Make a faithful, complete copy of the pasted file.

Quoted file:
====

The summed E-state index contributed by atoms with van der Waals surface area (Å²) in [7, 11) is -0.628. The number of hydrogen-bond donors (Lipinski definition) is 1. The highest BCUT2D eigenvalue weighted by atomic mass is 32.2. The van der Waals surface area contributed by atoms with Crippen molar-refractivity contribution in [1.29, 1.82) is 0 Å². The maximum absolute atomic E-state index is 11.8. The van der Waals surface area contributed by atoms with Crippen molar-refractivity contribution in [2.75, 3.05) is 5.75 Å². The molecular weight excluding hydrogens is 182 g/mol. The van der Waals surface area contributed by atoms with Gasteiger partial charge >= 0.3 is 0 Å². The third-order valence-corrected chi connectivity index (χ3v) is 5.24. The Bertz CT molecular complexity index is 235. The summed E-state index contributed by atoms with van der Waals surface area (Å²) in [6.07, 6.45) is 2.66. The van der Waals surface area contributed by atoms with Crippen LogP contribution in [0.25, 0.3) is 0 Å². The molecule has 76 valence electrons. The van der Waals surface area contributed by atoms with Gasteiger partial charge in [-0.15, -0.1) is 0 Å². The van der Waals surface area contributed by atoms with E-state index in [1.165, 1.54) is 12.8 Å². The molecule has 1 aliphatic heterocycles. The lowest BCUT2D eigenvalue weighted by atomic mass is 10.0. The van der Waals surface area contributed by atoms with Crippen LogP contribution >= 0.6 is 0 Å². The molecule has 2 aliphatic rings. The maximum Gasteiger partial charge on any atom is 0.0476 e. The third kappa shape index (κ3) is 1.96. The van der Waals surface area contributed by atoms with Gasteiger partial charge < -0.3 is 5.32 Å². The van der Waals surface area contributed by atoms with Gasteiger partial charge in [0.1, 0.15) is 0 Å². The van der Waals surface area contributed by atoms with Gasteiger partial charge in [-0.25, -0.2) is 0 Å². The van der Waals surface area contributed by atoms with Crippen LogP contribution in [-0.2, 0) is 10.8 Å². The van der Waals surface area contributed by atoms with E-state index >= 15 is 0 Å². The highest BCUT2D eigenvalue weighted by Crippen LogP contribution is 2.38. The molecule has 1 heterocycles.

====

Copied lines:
The summed E-state index contributed by atoms with van der Waals surface area (Å²) in [7, 11) is -0.628. The number of hydrogen-bond donors (Lipinski definition) is 1. The highest BCUT2D eigenvalue weighted by atomic mass is 32.2. The van der Waals surface area contributed by atoms with Crippen molar-refractivity contribution in [1.29, 1.82) is 0 Å². The maximum absolute atomic E-state index is 11.8. The van der Waals surface area contributed by atoms with Crippen molar-refractivity contribution in [2.75, 3.05) is 5.75 Å². The molecular weight excluding hydrogens is 182 g/mol. The van der Waals surface area contributed by atoms with Gasteiger partial charge >= 0.3 is 0 Å². The third-order valence-corrected chi connectivity index (χ3v) is 5.24. The Bertz CT molecular complexity index is 235. The summed E-state index contributed by atoms with van der Waals surface area (Å²) in [6.07, 6.45) is 2.66. The van der Waals surface area contributed by atoms with Crippen LogP contribution in [0.25, 0.3) is 0 Å². The molecule has 76 valence electrons. The van der Waals surface area contributed by atoms with Gasteiger partial charge in [-0.15, -0.1) is 0 Å². The van der Waals surface area contributed by atoms with E-state index in [1.165, 1.54) is 12.8 Å². The molecule has 1 aliphatic heterocycles. The lowest BCUT2D eigenvalue weighted by atomic mass is 10.0. The van der Waals surface area contributed by atoms with Crippen LogP contribution >= 0.6 is 0 Å². The molecule has 2 aliphatic rings. The maximum Gasteiger partial charge on any atom is 0.0476 e. The third kappa shape index (κ3) is 1.96. The van der Waals surface area contributed by atoms with Gasteiger partial charge < -0.3 is 5.32 Å². The van der Waals surface area contributed by atoms with Gasteiger partial charge in [0.1, 0.15) is 0 Å². The van der Waals surface area contributed by atoms with Gasteiger partial charge in [-0.25, -0.2) is 0 Å². The van der Waals surface area contributed by atoms with Crippen LogP contribution in [-0.2, 0) is 10.8 Å². The van der Waals surface area contributed by atoms with E-state index >= 15 is 0 Å². The highest BCUT2D eigenvalue weighted by Crippen LogP contribution is 2.38. The molecule has 1 heterocycles.